Money: Financial education and taking action

Many people have money problems even when they work fulltime. Here are some ways to help. 

Get some financial education

You need to know the financial basics. If you don’t know what assets and liabilities are or if you only have a vague sense of possibilities in investments, then you need to get some financial education. Read some books (there is a list under Recommended Reading), see a financial advisor or go to one of the many online sites that offer financial education. Once you understand how money works and how it can best be used, how you think about money will change.

Find out about investment options. Many people think the jargon around investing keeps them out of the game. But it doesn’t take too long before you understand some of the concepts and you can see there are many other ways to make money that are interesting and inspiring. People invest in many different ways depending on their interests and risk profile. You just need to have some curiosity and understand that the knowledge will benefit you, if you learn and take some action.

What are some of the questions you have about money and investments? Where can you find out the answers?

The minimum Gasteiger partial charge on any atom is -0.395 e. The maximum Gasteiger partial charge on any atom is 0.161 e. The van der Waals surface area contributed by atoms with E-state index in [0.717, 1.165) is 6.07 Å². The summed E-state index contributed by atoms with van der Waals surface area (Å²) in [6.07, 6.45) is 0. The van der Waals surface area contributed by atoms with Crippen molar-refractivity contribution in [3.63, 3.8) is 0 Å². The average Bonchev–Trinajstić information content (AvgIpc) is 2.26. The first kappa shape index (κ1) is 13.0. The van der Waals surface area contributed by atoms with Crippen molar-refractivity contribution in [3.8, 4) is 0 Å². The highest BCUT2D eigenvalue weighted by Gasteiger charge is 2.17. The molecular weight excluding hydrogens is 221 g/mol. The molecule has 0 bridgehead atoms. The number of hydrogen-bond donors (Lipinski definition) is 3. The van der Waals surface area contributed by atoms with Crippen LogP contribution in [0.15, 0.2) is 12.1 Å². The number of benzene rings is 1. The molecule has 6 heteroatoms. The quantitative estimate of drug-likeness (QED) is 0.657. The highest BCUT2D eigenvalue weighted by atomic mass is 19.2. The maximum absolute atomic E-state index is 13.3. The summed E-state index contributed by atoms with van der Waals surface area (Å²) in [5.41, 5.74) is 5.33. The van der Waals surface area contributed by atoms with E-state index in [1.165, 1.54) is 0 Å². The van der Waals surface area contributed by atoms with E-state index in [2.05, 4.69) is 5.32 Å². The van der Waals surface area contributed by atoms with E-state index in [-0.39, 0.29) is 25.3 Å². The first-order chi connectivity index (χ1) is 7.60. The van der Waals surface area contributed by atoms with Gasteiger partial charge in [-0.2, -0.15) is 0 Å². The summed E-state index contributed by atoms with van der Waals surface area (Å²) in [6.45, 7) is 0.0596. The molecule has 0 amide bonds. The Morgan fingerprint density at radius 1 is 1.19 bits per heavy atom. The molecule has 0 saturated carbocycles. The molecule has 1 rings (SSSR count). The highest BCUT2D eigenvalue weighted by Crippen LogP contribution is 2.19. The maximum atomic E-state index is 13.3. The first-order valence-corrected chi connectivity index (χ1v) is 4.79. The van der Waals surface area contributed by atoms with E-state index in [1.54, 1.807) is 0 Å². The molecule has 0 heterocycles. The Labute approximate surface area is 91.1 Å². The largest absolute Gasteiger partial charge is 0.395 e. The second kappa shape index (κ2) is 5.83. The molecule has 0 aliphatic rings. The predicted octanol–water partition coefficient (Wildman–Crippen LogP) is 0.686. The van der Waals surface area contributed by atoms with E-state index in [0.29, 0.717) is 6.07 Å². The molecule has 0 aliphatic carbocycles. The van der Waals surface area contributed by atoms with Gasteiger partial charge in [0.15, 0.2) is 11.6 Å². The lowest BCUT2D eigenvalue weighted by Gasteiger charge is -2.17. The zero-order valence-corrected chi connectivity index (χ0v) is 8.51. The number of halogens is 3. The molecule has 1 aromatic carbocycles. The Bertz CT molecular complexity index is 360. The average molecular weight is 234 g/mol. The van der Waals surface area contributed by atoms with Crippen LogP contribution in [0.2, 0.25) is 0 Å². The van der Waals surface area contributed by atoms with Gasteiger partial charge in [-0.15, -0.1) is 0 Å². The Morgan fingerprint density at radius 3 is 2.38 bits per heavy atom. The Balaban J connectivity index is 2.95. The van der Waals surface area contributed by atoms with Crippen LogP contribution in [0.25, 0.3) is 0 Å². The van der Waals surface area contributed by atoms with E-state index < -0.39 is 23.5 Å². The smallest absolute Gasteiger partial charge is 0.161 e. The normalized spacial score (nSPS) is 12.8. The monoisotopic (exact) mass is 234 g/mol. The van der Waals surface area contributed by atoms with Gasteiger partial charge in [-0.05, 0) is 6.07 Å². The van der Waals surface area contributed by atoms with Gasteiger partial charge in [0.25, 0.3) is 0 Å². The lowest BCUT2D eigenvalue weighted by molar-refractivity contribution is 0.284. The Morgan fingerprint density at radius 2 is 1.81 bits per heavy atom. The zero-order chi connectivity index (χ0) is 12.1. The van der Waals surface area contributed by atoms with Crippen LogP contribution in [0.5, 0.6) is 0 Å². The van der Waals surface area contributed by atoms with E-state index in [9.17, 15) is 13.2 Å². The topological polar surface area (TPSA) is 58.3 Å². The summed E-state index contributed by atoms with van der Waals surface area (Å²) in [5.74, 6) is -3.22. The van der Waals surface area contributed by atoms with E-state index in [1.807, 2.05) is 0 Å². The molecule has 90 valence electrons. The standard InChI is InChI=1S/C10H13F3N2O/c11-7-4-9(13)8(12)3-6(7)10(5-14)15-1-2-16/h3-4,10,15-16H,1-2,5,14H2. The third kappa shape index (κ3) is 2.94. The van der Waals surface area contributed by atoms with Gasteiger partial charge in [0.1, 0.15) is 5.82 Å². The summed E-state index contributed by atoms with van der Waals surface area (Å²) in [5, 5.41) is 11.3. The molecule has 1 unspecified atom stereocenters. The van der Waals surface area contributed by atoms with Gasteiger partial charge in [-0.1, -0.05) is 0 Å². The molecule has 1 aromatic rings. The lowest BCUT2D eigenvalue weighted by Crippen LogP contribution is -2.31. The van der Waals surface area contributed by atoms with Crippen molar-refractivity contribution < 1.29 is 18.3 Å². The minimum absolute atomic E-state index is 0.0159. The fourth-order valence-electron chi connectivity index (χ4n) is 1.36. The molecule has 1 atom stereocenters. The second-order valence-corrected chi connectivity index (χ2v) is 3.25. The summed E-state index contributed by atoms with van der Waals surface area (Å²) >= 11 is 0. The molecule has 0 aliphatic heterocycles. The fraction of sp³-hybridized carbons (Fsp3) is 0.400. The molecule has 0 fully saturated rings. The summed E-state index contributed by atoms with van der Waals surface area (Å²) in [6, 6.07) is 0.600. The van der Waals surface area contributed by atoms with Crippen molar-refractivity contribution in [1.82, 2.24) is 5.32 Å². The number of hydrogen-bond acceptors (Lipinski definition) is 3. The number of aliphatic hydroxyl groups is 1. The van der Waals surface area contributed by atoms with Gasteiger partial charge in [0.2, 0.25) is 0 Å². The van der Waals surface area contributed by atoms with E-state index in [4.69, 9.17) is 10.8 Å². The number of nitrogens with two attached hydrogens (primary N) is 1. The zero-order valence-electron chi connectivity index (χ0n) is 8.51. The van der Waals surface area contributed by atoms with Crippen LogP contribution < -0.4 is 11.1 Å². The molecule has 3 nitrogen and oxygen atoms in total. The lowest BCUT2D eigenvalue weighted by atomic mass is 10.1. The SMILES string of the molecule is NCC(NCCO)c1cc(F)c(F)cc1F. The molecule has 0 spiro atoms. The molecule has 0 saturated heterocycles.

Take Action: Spend less than you earn

This may be basic, but so many people don’t actually do it!

For example, when you think about how much your salary is, you think of the gross amount (the amount before tax and deductions). If you divide this by 12, you may have a healthy monthly figure. But if you take out taxes, deductions like superannuation, insurance and then repayments and regular bills, it may not leave you much left over for the fun stuff. So you need to know what you earn AFTER deductions and what you are spending.

Spending money is addictive and a vice everyone enjoys to some extent. You work hard to buy more stuff and as you earn more, you spend more. If you get a raise, then you can buy that new car or new clothes, or get a better apartment in a better area.

But is it possible to do things differently?

  •          Think before you buy. Do you really need this? What does it add to your life right now? Are you buying it because of what you want other people to think? Will you still want it in six months? If not, is it worth it?
     
  •          Analyse your credit card bill. Go through the paper copy or download it. Categorise and total it based on the expenses e.g. supermarket shopping, takeaways and restaurants, entertainment etc. Look at how much you spent on things that weren’t necessary. How many items on your bill do you not even remember? Are you surprised by how much it adds up to?

How many of those expenses could you scale back and how much would it save you per week or per month?

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